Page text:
Think of the Yankees and the Red Sox tied for the Eastern Division lead on the last day of the season, and you’ll understand what this is like. All day on Saturday, the two teams will be listening for reports of the other’s progress, knowing that every last play could cost them, or bring them, the championship.

And you thought Soccer was boring.

 
May 22nd, 2003

NHL Playoff Roundup

Senators 2 Devils 1, OT: The Senators deserved to win this one, and here’s how it happened:

With a little more than four minutes remaining in OT, the Senators’ Marian Hossa scoops up a rebound from a Scott Stevens slap shot in the defensive zone, and begins to stumble up the right wing side of the ice.

The aforementioned Stevens picks up Hossa at the blue line one on one. Hossa knows that he can’t just blow by Stevens, a great positional defenseman who allows Hossa just enough room to skate, but not enough room to get by.

And here’s where he makes a simple move and springs himself free. Hossa chips the puck past Stevens and up the right wing boards. But instead of simply chasing the puck and trying to outskate Stevens, Hossa takes a quick step back toward center ice.

Stevens, forgetting to play the puck, and not the man, takes a step back to the inside to block Hossa — which is when Hossa, realizing Stevens has fallen for the deke, cuts back to the outside and up the right wing boards to pick up the puck.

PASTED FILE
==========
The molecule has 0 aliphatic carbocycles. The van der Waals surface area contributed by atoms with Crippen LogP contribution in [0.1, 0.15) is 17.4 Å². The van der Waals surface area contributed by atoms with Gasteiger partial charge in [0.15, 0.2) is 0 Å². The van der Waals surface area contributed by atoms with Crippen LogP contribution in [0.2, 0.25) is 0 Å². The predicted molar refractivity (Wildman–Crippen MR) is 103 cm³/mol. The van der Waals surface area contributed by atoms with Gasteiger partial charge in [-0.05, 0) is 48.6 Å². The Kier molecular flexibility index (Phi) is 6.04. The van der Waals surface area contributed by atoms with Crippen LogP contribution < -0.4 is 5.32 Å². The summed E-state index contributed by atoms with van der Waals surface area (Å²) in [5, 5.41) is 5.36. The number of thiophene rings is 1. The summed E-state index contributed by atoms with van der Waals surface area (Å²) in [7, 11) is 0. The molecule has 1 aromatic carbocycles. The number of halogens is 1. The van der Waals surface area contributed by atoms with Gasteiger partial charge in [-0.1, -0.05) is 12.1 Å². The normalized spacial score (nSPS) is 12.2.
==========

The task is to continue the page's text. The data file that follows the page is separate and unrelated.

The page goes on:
Stevens is soon in hot pursuit, desperately straining to catch up with Hossa and strip him of the puck, but it’s no use — Hossa is a half stride ahead of Stevens all the way down the ice.

With a burst of speed, Hossa finally turns the corner on Stevens deep inside the faceoff circle to the left of Devils goalie Martin Brodeur. Hossa cuts the corner sharply, and drives to the net roughly parallel to the goal line.

And here’s where the Devils make a second mistake.

While Hossa and Stevens were racing down the right wing side of the ice, the Devils other defenseman, Colin White, has been doing his job shadowing Ottawa forward Vaclav Varada. But once he sees Hossa turn the corner on Stevens, he leaves Varada to join Stevens in a vain attempt to strip Hossa of the puck before he reaches Brodeur.

Varada is all alone, driving to the net.

And that’s where Hossa finds him with a one-handed centering pass. Shot, save Brodeur, rebound, shot, score.

See you in Ottawa Friday night.

Series tied, 3-3.

CORRECTION: It was Devils defenseman Colin White who was on the ice for the OT goal, not Brian Rafalski:

“I shouldn’t have gone over into Scotty’s side of the ice,” White said. “The guy (Hossa) was driving wide. Scotty had him and I went into his lane to hit Hossa. It’s my fault and I blame myself.”